The telegraph came to Fayetteville in 1860, strung along the Military Road from St. Louis, Missouri to Little Rock. During the American Civil War, the Union General Samuel Ryan Curtis occupied Fayetteville on February 18, 1862 and the following week, the Battle of Pea Ridge took place northeast of Fayetteville; the city housed wounded soldiers from the Battle of Prairie Grove in December 1862, housed injured troops on Dickson Street. Confederate troops besieged Union soldiers in Fayetteville on April 18, 1863 at the present-day intersection of College Avenue and Dickson Street, at their headquarters. Union soldiers held the city against cannon fire and cavalry attacks, although their headquarters sustained damage; the building was restored and is operated as the Headquarters House, a museum of the Washington County Historical Society. Fayetteville was occupied from December 1862 until May 1865 by the First Arkansas Union Cavalry, a regiment of Union men from Northwest Arkansas. Union forces repelled a Confederate attack in October 1864.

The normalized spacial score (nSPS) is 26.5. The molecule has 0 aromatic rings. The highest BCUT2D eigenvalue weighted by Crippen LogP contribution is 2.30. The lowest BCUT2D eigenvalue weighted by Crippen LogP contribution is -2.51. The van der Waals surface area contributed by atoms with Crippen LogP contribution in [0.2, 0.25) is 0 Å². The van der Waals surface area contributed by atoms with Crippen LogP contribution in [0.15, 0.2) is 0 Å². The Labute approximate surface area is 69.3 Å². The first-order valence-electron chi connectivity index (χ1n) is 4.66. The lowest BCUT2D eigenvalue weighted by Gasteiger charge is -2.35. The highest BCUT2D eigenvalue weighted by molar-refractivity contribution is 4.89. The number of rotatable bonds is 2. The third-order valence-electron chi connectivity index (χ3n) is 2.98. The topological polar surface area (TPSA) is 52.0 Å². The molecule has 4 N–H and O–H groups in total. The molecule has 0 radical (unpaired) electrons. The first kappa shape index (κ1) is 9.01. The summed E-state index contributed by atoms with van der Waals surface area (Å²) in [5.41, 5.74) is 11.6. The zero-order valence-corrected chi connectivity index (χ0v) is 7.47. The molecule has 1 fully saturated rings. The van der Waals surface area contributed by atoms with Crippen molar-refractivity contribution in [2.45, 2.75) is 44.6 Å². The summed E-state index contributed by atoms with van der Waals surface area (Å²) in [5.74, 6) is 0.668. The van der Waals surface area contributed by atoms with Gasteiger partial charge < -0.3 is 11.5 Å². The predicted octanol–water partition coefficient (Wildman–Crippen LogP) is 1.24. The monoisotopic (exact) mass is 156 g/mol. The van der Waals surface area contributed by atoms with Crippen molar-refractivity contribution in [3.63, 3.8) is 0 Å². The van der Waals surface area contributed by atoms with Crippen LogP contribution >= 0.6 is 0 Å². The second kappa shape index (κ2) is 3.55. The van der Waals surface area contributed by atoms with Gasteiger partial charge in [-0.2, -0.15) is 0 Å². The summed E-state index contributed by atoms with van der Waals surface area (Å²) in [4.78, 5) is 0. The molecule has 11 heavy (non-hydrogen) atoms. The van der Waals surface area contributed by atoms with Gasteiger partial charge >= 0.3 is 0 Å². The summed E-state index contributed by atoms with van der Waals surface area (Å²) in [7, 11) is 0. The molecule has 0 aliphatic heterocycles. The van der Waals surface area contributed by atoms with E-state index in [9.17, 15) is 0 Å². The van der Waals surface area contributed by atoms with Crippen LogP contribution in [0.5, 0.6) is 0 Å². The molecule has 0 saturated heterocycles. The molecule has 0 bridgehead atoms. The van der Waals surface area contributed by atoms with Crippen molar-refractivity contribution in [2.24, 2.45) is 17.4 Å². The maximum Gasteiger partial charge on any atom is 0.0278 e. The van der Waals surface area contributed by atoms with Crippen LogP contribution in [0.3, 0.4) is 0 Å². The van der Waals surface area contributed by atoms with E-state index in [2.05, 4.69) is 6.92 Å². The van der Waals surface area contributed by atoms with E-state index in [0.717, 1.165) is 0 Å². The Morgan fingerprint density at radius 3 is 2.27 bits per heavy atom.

After the war, the United States government established the Fayetteville National Cemetery in 1867. A cemetery for Confederate dead was founded in 1873. Newspapers were established early; the Fayetteville Weekly Democrat began publishing in 1868. It developed as the Northwest Arkansas Times, is still in print today; the Fayetteville Schools District was founded on March 20, 1871 as the first independent school district in Arkansas. The public school system was established by the Reconstruction era legislature. Arkansas had struggled with a state banking crisis, resulting in the illegality of banking until 1868. Following the reinstatement, the Stark Bank became the first bank in the state in 1872, becoming the William McIlroy Bank four years later; this institution remains today as Arvest Bank. In 1954, a few days after Charleston, Fayetteville was the second school district in the southern United States to implement school integration in response to Brown v. Board of Education. Fayetteville is located in the Boston Mountains, a subset of The Ozarks which run through Northwest Arkansas, southern Missouri, Eastern Oklahoma.
The rocks of the Boston Mountains were formed when sandstones and shales were deposited on top of the Springfield Plateau during the Pennsylvanian Period. In the Fayettevill